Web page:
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The facade of the National Library of Cuba is draped with an image of Jesus. The phrase, translated, reads “Come to me.”
The country is thought of as agnostic; these places of worship suggest otherwise.
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I've traveled to the Cuban capital, Havana, more than a dozen times in as many years, but it wasn't until I returned in September to report on the visit of Pope Francis that I paid much attention to Habaneros' religious lives and the places where they gather to pray. Suddenly, churches and other houses of worship seemed to be everywhere. (They'd always been there, of course; I'd just never really noticed). Cuba is often viewed by those who don't know much about it as an agnostic state. But visiting numerous churches and talking to Catholic, Jewish, and Muslim residents of Havana made me realize this is incorrect. Here are 10 of the sites of worship I visited on my most recent trip to the Cuban capital.
1. The National Library of Cuba [header photo]
It was, perhaps, the strangest sight I'd ever seen in Cuba: a larger-than-life picture of Jesus, with his left hand placed lightly over his heart, his right hand raised, his head encircled by a corona of celestial light, and, at his feet, a simple phrase: Come to me. In any other Latin American country, it wouldn't be strange. In Cuba, however, imagery of Jesus isn't exactly common. And yet, here he was, looking down benevolently on the crowd that would gather to hear the papal Mass. Thousands celebrated the pope's visit and took communion in the shadow of this strangely placed Jesus.
Pope Francis was the third pope to visit Cuba; he was preceded by Pope John Paul II in 1998 and Pope Benedict XVI in 2012. Catholics I spoke with said it was Pope John Paul II's visit that heralded a renewed sense of religious freedom on the island (though the Cuban constitution guarantees religious liberty in principle), and they fully expected Pope Francis's visit to have even greater implications, his message reverberating beyond the island's Catholic community to impact all Cubans.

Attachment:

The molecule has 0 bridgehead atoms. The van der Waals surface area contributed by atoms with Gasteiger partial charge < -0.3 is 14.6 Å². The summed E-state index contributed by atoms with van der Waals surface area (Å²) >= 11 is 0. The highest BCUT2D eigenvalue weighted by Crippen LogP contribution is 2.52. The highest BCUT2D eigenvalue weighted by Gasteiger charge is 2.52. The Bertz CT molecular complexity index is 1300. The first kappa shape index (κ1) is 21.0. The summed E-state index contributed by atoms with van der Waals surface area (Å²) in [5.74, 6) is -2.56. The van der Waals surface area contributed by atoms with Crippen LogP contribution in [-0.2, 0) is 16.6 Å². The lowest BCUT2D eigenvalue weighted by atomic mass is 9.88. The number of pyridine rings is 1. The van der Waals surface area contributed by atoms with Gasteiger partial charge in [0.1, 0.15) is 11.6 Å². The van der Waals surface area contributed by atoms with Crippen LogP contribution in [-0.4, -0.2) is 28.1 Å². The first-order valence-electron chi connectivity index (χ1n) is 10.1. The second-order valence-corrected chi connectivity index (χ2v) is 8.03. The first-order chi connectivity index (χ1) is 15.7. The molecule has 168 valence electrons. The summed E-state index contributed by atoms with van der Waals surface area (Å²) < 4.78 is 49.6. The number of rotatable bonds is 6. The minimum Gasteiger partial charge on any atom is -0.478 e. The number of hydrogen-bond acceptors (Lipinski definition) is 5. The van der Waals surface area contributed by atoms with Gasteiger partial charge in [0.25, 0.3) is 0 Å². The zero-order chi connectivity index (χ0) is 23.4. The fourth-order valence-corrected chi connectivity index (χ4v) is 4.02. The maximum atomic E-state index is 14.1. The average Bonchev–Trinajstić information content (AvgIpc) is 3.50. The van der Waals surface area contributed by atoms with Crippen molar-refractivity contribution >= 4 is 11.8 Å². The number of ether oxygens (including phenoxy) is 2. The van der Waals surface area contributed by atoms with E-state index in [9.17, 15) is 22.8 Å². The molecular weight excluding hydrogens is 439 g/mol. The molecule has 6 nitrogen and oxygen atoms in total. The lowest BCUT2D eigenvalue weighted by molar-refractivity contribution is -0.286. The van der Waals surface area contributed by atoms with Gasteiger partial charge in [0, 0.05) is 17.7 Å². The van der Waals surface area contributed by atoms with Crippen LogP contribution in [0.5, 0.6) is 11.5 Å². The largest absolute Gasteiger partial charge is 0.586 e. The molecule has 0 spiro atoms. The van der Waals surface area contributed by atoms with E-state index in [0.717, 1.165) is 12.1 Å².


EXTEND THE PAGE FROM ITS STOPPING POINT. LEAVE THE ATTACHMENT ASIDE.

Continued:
Among the thousands who showed up for the papal mass in September were many Cubans who did not identify as Catholic or consider themselves religious at all. As one man said to me, “He came to bless everyone, right? And so even if I'm not Catholic, that means he came to bless me, too. He is the pope of the poor.”
3. Sagrado Corazón
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Sagrado Corazón, a Catholic cathedral in Havana, received some exterior improvements in anticipation of Pope Francis's visit. Inside, parishioners and visitors—some of whom admitted they had no religious ties at all—left messages of welcome and prayer requests for the pope, writing their wishes and petitions on a mural-sized piece of paper. The pope stopped briefly at the church to greet clergy during his Havana visit.
4. Saint Lazarus
Hundreds of people lined Carlos III (aka Salvador Allende), one of Havana's main avenues, as the papal motorcade made its way from one end of the capital to the other. While many people waved Cuban flags, these two women went all out, bringing a near-life-sized statue of Saint Lazarus to stand with them while they waited to catch a glimpse of the pontiff. Saint Lazarus, San Lázaro in Spanish, is a figure whose story of being resurrected by Jesus is told in the Gospel of John. A popular saint in the Spanish-speaking Caribbean, he also has a counterpart named Babalú Ayé in the syncretic religion of Santería.
5. Havana Cathedral
The Havana Cathedral is a baroque beauty, completed in 1777 after nearly 30 years of construction. Located in Old Havana, the church is a UNESCO World Heritage Site and was where Pope Francis presided over vespers during his September visit. The cathedral, which sits on the edge of a spacious square, often serves as a backdrop for musical and other cultural performances including, most recently, a historic concert featuring Chinese pianist Lang Lang and Cuban pianist Chucho Valdés.